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What is a house lien and how can it affect a real estate deal?

Buying a home in North Carolina is an exciting experience, but it can also feel overwhelming at times. There are many steps and paperwork involved in a real estate transaction.

One of these steps involves a title search on the property that you are buying. This is a search done to make sure that there are no liens on the property.

House liens

A lien is a claim that a creditor places on a property to ensure that it gets paid. If the person selling their home to you owes money to a creditor, the creditor puts a lien on the home. That way, if the seller does not pay the creditor back the creditor can satisfy their debt through their interest in the property.

Liens are generally recorded in the local county clerk’s office and are a matter of public record. While finding out there is a lien on the property you are hoping to buy can affect the real estate deal, there are ways to satisfy the lien to make sure the deal still goes through.

Property cannot usually be sold with liens still on it. A house must have clear title before a buyer can take possession of it. This means that any liens on the property must be satisfied.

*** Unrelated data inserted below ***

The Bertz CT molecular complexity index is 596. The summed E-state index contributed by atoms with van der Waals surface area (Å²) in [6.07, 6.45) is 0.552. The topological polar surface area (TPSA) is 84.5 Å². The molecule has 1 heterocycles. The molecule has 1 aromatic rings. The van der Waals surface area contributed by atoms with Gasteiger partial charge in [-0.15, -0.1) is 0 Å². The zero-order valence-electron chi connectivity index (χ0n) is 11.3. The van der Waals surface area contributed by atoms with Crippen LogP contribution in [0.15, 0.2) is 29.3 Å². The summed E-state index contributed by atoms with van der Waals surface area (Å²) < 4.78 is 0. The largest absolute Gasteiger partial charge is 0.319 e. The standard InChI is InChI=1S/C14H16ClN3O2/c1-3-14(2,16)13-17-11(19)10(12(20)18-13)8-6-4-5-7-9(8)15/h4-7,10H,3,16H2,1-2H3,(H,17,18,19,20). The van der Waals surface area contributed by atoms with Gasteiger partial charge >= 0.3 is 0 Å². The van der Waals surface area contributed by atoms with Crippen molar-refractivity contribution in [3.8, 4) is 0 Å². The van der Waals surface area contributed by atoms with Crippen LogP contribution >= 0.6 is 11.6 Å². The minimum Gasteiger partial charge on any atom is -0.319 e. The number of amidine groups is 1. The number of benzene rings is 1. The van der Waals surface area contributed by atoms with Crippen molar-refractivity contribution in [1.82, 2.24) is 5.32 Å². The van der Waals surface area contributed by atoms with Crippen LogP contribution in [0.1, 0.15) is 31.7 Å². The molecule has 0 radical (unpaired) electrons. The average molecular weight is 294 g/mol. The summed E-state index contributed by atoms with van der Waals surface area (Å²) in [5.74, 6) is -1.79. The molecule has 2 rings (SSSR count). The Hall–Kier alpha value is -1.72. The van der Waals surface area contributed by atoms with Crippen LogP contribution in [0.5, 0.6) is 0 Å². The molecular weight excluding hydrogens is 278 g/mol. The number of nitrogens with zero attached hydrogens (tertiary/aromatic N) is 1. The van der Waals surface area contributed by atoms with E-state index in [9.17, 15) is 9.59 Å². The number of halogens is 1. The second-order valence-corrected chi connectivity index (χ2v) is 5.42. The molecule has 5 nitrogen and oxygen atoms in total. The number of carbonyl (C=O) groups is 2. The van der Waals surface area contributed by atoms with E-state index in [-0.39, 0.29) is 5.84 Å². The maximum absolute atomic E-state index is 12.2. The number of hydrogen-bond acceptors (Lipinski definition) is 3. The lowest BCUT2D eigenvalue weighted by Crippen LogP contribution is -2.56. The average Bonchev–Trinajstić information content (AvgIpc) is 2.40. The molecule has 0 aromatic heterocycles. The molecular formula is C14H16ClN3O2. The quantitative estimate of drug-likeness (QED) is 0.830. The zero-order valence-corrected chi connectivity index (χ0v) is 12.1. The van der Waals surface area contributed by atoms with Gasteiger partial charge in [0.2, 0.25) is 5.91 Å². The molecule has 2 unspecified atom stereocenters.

Paying off or negotiating the debt

Most times the lien is paid off with the proceeds from the sale. As a buyer this means the sale process can continue and you can move into your new home on the date you expected. If you are the seller, this means you do not have to worry about paying off this debt out of your own pocket.

You may be in a situation where the entire cost of the lien cannot be paid, but there are still plenty of options to consider.

The seller can try negotiating a lower amount with the creditor, the cost of the lien can be added into the closing costs or the sellers could agree to deduct the amount from their sale proceeds.

Dispute the debt or selling the house for cash

Disputing the debt is another option. The seller might not agree that they owe the debt or believe the amount is incorrect. There is no guarantee disputing the debt will be successful and disputing it will likely drag out the entire process even longer, so figuring out a way to satisfy could be a better use of time.

Another potential solution is to sell the house for cash, which would avoid having to clear the lien as part of the sale. However, this does not make the lien go away. You will be purchasing the home with the lien still on it, which means you could be the one responsible for paying it off at some point.

Payoff and satisfaction letters

Once the amount of the debt is agreed upon, you should obtain a payoff letter from the creditor. This is given to the escrow agent to the amount is factored into the overall real estate transaction.

When the lien is satisfied, you must get another letter confirming the debt has been paid. This is extremely important since it can prevent future problems if the creditor comes back and claims they have not been paid.

Real estate transactions are already complicated, and liens can add another layer of complexity. It is important to have professional guidance through the process.